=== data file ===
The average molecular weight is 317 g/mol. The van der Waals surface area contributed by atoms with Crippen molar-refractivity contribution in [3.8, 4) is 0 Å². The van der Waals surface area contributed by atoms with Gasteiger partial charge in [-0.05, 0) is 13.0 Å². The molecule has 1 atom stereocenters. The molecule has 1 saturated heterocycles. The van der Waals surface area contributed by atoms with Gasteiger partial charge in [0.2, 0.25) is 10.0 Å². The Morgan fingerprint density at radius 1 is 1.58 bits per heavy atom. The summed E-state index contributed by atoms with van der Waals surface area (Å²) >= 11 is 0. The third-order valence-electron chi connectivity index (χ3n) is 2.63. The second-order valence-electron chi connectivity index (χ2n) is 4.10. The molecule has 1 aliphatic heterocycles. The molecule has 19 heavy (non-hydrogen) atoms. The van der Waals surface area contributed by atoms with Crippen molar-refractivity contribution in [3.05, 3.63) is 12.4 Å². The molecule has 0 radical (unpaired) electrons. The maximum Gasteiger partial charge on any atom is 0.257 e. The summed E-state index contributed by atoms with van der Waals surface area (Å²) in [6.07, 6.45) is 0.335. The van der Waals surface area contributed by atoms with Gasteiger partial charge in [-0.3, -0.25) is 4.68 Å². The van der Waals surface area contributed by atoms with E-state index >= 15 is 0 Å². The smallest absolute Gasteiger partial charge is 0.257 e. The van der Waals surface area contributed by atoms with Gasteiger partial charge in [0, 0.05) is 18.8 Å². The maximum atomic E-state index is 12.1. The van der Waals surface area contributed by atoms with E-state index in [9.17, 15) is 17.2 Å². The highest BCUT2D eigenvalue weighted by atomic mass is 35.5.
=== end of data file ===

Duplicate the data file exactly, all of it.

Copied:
The average molecular weight is 317 g/mol. The van der Waals surface area contributed by atoms with Crippen molar-refractivity contribution in [3.8, 4) is 0 Å². The van der Waals surface area contributed by atoms with Gasteiger partial charge in [-0.05, 0) is 13.0 Å². The molecule has 1 atom stereocenters. The molecule has 1 saturated heterocycles. The van der Waals surface area contributed by atoms with Gasteiger partial charge in [0.2, 0.25) is 10.0 Å². The Morgan fingerprint density at radius 1 is 1.58 bits per heavy atom. The summed E-state index contributed by atoms with van der Waals surface area (Å²) >= 11 is 0. The third-order valence-electron chi connectivity index (χ3n) is 2.63. The second-order valence-electron chi connectivity index (χ2n) is 4.10. The molecule has 1 aliphatic heterocycles. The molecule has 19 heavy (non-hydrogen) atoms. The van der Waals surface area contributed by atoms with Crippen molar-refractivity contribution in [3.05, 3.63) is 12.4 Å². The molecule has 0 radical (unpaired) electrons. The maximum Gasteiger partial charge on any atom is 0.257 e. The summed E-state index contributed by atoms with van der Waals surface area (Å²) in [6.07, 6.45) is 0.335. The van der Waals surface area contributed by atoms with Gasteiger partial charge in [-0.3, -0.25) is 4.68 Å². The van der Waals surface area contributed by atoms with E-state index >= 15 is 0 Å². The smallest absolute Gasteiger partial charge is 0.257 e. The van der Waals surface area contributed by atoms with Gasteiger partial charge in [0, 0.05) is 18.8 Å². The maximum atomic E-state index is 12.1. The van der Waals surface area contributed by atoms with E-state index in [9.17, 15) is 17.2 Å². The highest BCUT2D eigenvalue weighted by atomic mass is 35.5.